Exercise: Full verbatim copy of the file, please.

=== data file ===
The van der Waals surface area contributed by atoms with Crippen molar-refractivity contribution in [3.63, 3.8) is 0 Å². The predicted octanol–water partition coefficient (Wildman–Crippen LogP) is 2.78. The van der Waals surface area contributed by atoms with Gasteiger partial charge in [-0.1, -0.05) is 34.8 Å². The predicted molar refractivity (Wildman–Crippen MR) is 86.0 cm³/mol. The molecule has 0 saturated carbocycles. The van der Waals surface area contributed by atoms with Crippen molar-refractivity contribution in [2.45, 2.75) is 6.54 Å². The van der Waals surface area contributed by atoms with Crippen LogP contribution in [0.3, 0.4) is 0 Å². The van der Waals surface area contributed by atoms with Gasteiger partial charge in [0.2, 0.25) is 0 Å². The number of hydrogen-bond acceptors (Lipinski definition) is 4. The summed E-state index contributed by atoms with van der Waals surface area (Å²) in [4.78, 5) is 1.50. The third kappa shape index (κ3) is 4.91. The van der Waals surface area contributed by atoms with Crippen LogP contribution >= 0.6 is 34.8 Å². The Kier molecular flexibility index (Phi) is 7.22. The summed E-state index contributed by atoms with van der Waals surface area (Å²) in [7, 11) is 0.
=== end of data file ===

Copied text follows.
The van der Waals surface area contributed by atoms with Crippen molar-refractivity contribution in [3.63, 3.8) is 0 Å². The predicted octanol–water partition coefficient (Wildman–Crippen LogP) is 2.78. The van der Waals surface area contributed by atoms with Gasteiger partial charge in [-0.1, -0.05) is 34.8 Å². The predicted molar refractivity (Wildman–Crippen MR) is 86.0 cm³/mol. The molecule has 0 saturated carbocycles. The van der Waals surface area contributed by atoms with Crippen molar-refractivity contribution in [2.45, 2.75) is 6.54 Å². The van der Waals surface area contributed by atoms with Crippen LogP contribution in [0.3, 0.4) is 0 Å². The van der Waals surface area contributed by atoms with Gasteiger partial charge in [0.2, 0.25) is 0 Å². The number of hydrogen-bond acceptors (Lipinski definition) is 4. The summed E-state index contributed by atoms with van der Waals surface area (Å²) in [4.78, 5) is 1.50. The third kappa shape index (κ3) is 4.91. The van der Waals surface area contributed by atoms with Crippen LogP contribution >= 0.6 is 34.8 Å². The Kier molecular flexibility index (Phi) is 7.22. The summed E-state index contributed by atoms with van der Waals surface area (Å²) in [7, 11) is 0.